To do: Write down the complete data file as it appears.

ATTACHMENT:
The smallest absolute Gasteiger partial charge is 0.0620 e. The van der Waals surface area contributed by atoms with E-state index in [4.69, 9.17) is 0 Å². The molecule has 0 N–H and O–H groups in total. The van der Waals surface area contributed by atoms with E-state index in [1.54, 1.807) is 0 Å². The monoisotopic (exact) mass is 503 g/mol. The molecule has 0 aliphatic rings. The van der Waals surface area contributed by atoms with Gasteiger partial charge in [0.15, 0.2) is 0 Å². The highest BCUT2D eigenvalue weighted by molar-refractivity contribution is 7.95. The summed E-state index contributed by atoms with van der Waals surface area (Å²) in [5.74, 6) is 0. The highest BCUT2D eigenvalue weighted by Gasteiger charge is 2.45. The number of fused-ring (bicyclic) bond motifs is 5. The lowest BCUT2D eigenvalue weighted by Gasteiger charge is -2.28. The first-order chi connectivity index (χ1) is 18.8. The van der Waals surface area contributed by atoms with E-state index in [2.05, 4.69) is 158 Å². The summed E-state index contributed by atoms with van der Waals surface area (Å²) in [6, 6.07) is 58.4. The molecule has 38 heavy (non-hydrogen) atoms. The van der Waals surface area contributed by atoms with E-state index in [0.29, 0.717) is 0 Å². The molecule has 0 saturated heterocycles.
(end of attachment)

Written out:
The smallest absolute Gasteiger partial charge is 0.0620 e. The van der Waals surface area contributed by atoms with E-state index in [4.69, 9.17) is 0 Å². The molecule has 0 N–H and O–H groups in total. The van der Waals surface area contributed by atoms with E-state index in [1.54, 1.807) is 0 Å². The monoisotopic (exact) mass is 503 g/mol. The molecule has 0 aliphatic rings. The van der Waals surface area contributed by atoms with Gasteiger partial charge in [0.15, 0.2) is 0 Å². The highest BCUT2D eigenvalue weighted by molar-refractivity contribution is 7.95. The summed E-state index contributed by atoms with van der Waals surface area (Å²) in [5.74, 6) is 0. The highest BCUT2D eigenvalue weighted by Gasteiger charge is 2.45. The number of fused-ring (bicyclic) bond motifs is 5. The lowest BCUT2D eigenvalue weighted by Gasteiger charge is -2.28. The first-order chi connectivity index (χ1) is 18.8. The van der Waals surface area contributed by atoms with E-state index in [2.05, 4.69) is 158 Å². The summed E-state index contributed by atoms with van der Waals surface area (Å²) in [6, 6.07) is 58.4. The molecule has 38 heavy (non-hydrogen) atoms. The van der Waals surface area contributed by atoms with E-state index in [0.29, 0.717) is 0 Å². The molecule has 0 saturated heterocycles.